When the General Election is called, and government enters the pre-election phase known as purdah, I’m going to suspend my personal blogging and tweeting at least until the results are announced.
Why? In a word, it’s too risky.
This will be the first election with really active social media. Last time around, Whitehall Webby (2007) was still a glint in the virtual eye, along with Facebook (2006) and Twitter (2007). Even Guido had been going less than a year (Sept 2004) only just outdone by Tom Watson – one of Parliament’s earliest blogging MPs (2003).
Now, things are different. The political blogosphere is enormous, connected and credible. Mainstream media figures blog and tweet alongside their primary channels, and use those new sources for stories and feedback. And like millions of others, including hundreds if not thousands of British civil servants and a number of old university friends now running for Parliament, I’m blogging and blathering in a variety of other social media.
Mainstream journalists covering my Department’s issues, politicians of all parties and party workers are amongst the 1,200 people who follow me on Twitter (along with a sprinkling of some exotic young ladies from Las Vegas who seem really keen to meet me). And I simply don’t know who’s reading this, which is generally where much of the fun comes in.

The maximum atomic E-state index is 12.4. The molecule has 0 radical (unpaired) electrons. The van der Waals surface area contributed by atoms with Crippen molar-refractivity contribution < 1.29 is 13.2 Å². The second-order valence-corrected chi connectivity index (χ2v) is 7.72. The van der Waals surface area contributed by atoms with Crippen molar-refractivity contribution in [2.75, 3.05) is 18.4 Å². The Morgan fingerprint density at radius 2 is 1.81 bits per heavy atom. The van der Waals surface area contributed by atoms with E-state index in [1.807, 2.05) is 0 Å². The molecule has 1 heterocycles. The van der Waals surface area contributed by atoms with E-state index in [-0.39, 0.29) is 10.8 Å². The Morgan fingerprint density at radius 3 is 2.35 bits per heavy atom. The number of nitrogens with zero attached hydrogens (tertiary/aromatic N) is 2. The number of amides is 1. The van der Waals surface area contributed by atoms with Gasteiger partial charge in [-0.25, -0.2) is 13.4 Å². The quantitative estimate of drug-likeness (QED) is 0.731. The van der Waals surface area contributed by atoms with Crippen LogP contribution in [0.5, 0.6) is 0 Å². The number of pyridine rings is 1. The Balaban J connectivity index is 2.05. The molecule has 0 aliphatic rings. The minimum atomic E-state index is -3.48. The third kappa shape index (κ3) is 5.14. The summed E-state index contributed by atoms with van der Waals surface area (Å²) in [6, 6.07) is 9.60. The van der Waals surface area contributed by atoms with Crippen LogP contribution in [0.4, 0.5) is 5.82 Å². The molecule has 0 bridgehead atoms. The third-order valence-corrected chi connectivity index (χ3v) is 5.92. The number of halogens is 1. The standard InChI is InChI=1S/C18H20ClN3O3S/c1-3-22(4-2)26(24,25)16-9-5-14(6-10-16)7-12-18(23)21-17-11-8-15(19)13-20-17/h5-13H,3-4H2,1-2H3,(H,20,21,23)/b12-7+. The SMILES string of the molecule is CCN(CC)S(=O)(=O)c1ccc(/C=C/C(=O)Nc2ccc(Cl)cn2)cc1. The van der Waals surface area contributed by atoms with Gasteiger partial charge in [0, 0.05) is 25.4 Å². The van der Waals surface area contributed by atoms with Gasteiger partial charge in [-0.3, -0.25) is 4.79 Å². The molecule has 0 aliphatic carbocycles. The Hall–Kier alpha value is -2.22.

But elections (and, I’ve learned, reshuffles) are different: the rules on civil service behaviour are stricter, the scrutiny is much more intense, and the knives are sharper. Frankly, in a climate of pressure on civil service headcount, it would be unwise to stray too far from the pinstriped fold during this particular period at least.
It’s likely the Cabinet Office will be issuing updated guidance this year to help people in my position to stay on the right side of the rules, so watch that space. But personally and pragmatically, I’m not sure any rules will be enough to keep individuals truly safe given the nature and norms of media coverage of bloggers and tweeters currently. Pretty much any personal comment on a public service, a media figure or government initiative or public reply to a politician or even a colleague is going to be susceptible to selective reporting out of context or misattribution as an official or professional view. Sad but, I think, true. Safer simply to go mute.
For me, it should be an enjoyable break. I suspect there’ll be plenty of work to do on the other side 🙂